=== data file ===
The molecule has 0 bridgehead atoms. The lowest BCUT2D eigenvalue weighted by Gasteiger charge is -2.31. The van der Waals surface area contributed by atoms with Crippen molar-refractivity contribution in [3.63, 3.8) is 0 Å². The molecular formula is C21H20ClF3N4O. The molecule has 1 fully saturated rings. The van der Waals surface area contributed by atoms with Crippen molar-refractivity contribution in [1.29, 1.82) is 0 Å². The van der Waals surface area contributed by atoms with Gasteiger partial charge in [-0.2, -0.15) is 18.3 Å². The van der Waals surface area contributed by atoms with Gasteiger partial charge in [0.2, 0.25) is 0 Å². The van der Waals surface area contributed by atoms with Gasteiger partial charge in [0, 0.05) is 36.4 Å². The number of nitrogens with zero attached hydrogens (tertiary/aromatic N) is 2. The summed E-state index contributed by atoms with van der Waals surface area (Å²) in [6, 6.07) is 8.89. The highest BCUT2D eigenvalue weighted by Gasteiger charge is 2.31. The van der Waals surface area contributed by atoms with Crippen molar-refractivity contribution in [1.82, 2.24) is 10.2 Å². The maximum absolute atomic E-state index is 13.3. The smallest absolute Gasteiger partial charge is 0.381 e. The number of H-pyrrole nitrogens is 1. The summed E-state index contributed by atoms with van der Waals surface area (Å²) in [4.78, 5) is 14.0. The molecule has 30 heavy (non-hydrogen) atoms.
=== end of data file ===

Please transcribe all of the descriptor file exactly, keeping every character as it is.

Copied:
The molecule has 0 bridgehead atoms. The lowest BCUT2D eigenvalue weighted by Gasteiger charge is -2.31. The van der Waals surface area contributed by atoms with Crippen molar-refractivity contribution in [3.63, 3.8) is 0 Å². The molecular formula is C21H20ClF3N4O. The molecule has 1 fully saturated rings. The van der Waals surface area contributed by atoms with Crippen molar-refractivity contribution in [1.29, 1.82) is 0 Å². The van der Waals surface area contributed by atoms with Gasteiger partial charge in [-0.2, -0.15) is 18.3 Å². The van der Waals surface area contributed by atoms with Gasteiger partial charge in [0.2, 0.25) is 0 Å². The van der Waals surface area contributed by atoms with Gasteiger partial charge in [0, 0.05) is 36.4 Å². The number of nitrogens with zero attached hydrogens (tertiary/aromatic N) is 2. The summed E-state index contributed by atoms with van der Waals surface area (Å²) in [6, 6.07) is 8.89. The highest BCUT2D eigenvalue weighted by Gasteiger charge is 2.31. The van der Waals surface area contributed by atoms with Crippen molar-refractivity contribution in [1.82, 2.24) is 10.2 Å². The maximum absolute atomic E-state index is 13.3. The smallest absolute Gasteiger partial charge is 0.381 e. The number of H-pyrrole nitrogens is 1. The summed E-state index contributed by atoms with van der Waals surface area (Å²) in [4.78, 5) is 14.0. The molecule has 30 heavy (non-hydrogen) atoms.